Reilly found his sense of funny in the new millennium. After a few more dramatic roles in Criminal (2004) and Dark Water (2005), he joined Will Ferrell in Talladega Nights: The Ballad of Ricky Bobby (2006). The film was a huge hit and inspired Reilly to pursue comedy even further as he frequently appeared as Dr. Steve Brule on the sketch comedy series Tim and Eric Awesome Show, Great Job! from 2007 to 2010.

“It’s not hard to sell once people see the show, but there’s so much stuff out there that it’s a challenge to get people to notice it,” Reilly said of the Tim and Eric Awesome Show… “The thing is, I could go on big, mainstream talk shows, but part of me feels like most people are not even going to want to see the show. But we’re trying to reach everyone who would want to see it, which is people who are into weirder stuff, but that’s a lot of people. I just remember when I was a kid and I saw Monty Python for the first time. Monty Python was not for everyone, but for the people that loved it, it spread like wildfire. So, we’re trying to spread the wildfire for Brule.”

Settling into Stardom

Reilly’s venture into comedy was a smart move as he starred in Walk Hard: The Dewey Cox Story (2007), which earned him two Golden Globe Award nominations. He then reunited with Ferrell in Step Brothers (2008) and added a string of appearances in The Promotion (2008), Cyrus (2010), which earned him several award nominations, Cedar Rapids (2011), and Carnage (2011).

In 2012, Reilly lent his voice to the title character in the Disney animated film Wreck-It Ralph and once again wowed audiences as the movie grossed over $471 million. Reilly reprised his role in Ralph Breaks the Internet (2018). “Animation is a great way to work,” he said. “No early morning call times, no make-up chair. In live action, you’re always fighting the clock; the sun is always going down too soon.”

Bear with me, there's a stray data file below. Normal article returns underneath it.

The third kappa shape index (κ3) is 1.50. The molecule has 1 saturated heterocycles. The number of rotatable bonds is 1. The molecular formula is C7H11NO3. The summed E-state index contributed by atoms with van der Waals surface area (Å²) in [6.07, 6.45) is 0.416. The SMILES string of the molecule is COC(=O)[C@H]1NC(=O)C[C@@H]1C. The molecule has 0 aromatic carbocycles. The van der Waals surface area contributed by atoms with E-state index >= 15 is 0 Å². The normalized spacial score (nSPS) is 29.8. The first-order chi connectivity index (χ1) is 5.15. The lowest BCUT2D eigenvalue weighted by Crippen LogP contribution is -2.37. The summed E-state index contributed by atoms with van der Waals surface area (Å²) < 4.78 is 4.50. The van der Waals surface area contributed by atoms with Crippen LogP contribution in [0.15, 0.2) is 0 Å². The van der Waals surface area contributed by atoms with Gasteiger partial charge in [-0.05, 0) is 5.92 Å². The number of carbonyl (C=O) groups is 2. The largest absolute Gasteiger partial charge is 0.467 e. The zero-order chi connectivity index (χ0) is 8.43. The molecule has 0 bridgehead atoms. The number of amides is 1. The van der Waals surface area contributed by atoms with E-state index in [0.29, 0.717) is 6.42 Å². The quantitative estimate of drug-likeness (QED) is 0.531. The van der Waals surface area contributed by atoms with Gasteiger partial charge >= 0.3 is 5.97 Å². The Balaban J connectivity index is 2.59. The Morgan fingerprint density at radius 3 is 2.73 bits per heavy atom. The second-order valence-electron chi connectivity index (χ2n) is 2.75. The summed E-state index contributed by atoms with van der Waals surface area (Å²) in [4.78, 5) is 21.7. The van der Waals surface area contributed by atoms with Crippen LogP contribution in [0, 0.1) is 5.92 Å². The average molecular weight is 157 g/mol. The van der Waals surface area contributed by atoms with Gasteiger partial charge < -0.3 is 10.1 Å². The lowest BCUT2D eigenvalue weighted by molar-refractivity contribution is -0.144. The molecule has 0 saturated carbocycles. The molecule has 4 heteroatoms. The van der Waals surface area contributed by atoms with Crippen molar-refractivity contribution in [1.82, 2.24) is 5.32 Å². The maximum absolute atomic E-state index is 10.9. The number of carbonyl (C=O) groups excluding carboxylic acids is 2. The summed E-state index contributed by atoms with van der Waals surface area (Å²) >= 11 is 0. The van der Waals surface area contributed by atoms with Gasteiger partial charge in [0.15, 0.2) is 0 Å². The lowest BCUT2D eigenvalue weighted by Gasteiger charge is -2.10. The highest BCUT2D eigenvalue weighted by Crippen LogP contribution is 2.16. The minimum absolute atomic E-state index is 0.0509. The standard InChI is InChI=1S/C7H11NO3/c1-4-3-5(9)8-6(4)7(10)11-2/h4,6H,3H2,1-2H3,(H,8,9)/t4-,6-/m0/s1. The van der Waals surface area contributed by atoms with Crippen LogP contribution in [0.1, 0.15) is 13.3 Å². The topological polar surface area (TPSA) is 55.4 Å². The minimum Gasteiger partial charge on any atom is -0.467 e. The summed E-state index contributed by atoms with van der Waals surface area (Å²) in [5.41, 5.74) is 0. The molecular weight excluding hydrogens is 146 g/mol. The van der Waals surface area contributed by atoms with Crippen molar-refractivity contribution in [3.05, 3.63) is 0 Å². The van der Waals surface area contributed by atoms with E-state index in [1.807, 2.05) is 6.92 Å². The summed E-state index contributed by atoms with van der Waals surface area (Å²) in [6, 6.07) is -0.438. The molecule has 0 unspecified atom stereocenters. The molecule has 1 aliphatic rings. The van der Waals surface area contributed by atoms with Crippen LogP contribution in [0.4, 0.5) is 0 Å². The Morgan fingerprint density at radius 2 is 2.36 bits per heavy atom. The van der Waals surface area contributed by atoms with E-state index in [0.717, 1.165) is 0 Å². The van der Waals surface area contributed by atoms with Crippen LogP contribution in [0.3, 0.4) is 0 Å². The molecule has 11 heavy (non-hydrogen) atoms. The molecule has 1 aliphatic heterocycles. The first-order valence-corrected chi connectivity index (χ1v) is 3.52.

Apart from voicing Ralph, Reilly narrated the Bears nature documentary in 2014 and then joined the Marvel Cinematic Universe as Nova Corps corpsman Rhomann Dey in Guardians of the Galaxy (2014). Over the last five years, he’s made over a dozen appearances in television and film. His film credits include Entertainment (2015), The Lobster (2015), The Cowboys (2015), Sing (2016), The Little Hours (2017), The Sisters Brothers (2018), Stan & Ollie (2018), and Holmes & Watson (2018). On television, he voiced Officer Barry in Stone Quackers from 2014 to 2015 and then reprised his role as Dr. Steven Brule in Bagboy (2015), which he also wrote and executive produced.

Despite his incredible success over the last three decades, Reilly still isn’t accustomed to his fame. “That’s one of the difficult things of being an actor that I’m still not used to,” he says. “You have to go, you have to show up at these places where you know nobody, and sometimes with really impressive, high stakes people like Roman Polanski.” Today, the 54-year-old manages his nerves because he knows he’s already won the greatest roles—that of husband and father. “All actors have this hole inside that they’re trying to fill by performing,” he says. “I’m anxious to keep creating, but I’m not so desperate anymore because I have the love and support of my kids and wife.”